Time to Change it Up: An Examination of Changeup Usage and Effectiveness from 2015-2018

A 2010 study conducted by Dave Allen over at The Baseball Analysts suggested that all else equal, pitchers should try to avoid throwing their changeups to same-handed hitters and should be more willing to throw their changeups to opposite-handed hitters. 2010 was nearly a decade ago and baseball statistics, technology, and data manipulation have come quite far since then, so we figured we would investigate Allen’s claim that a changeup thrown to an opposite-handed hitter should be more effective than one thrown to a same-handed hitter. Our findings were unexpected.

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Breaking Down Clayton Kershaw’s Contract Option

Kershaw has had back issues in his career (though he says they are no longer a problem), and he has missed significant time in each of the past three seasons due to various other injuries. From 2010-2015, Kershaw averaged just over 222 innings pitched per season. In the three seasons since, he has averaged fewer than 162 innings, meaning he has not thrown enough innings, on average, to qualify for the ERA title. Of the past three years, he has qualified for the ERA crown in just 2017. He led the majors in ERA that year, of course, but that’s beside the point. Kershaw is looking like a mortal.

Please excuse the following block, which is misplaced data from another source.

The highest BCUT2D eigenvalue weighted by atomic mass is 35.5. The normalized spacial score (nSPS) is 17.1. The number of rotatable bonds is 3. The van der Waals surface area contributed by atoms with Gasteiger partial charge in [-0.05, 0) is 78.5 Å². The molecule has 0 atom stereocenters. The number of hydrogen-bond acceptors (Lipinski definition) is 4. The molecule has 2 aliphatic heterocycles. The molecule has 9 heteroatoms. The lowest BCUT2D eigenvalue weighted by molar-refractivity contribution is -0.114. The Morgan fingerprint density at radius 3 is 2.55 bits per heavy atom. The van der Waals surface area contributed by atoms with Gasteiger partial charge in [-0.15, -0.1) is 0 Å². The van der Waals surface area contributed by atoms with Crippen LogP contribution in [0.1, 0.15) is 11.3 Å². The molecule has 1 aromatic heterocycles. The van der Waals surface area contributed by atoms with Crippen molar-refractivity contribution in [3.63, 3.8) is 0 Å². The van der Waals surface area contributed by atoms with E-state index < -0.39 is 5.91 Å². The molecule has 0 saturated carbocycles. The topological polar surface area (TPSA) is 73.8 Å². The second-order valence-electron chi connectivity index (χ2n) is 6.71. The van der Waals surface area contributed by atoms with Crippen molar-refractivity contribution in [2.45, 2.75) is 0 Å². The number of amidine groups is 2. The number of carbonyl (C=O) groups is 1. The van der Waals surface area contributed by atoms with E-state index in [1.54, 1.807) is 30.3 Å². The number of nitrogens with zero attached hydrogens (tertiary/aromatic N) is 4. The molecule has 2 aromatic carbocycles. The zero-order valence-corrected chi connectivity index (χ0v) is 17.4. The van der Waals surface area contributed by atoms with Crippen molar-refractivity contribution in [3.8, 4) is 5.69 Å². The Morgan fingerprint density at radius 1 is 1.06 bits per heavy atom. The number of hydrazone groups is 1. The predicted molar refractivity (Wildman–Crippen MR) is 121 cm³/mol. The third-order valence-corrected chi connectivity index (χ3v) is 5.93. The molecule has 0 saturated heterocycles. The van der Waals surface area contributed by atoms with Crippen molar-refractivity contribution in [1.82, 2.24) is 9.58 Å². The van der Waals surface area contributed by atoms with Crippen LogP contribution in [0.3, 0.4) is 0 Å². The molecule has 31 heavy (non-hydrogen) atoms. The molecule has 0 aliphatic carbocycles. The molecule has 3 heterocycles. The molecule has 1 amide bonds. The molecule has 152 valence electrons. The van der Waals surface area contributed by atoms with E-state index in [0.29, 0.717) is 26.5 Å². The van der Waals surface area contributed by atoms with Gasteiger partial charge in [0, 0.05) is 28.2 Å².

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I Love You, David

When David announced that he was going to be calling it quits after this season, I got a little bit choked up. That’s actually an understatement; I cried. Not only because he himself was crying while announcing his plan to retire the media, but also because I feel connected to David. No, I have never met him (although I did once walk by him on the streets of Manhattan while I was walking home from Synagogue one night) but I think that speaks volumes to the power of sports. More on that later, though.

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A Look at the National League Playoff Picture

Fangraphs is currently giving the Dodgers a 72.3% chance to make the playoffs and a 58.5% chance of winning the NL West. FiveThirtyEight doesn’t like the Dodgers nearly as much, giving them just a 56% chance to make the playoffs a 45% chance to win the division. 

The discrepancy between the two models is why we play the games; these are contests between two groups of nine humans, and anything can happen in baseball.

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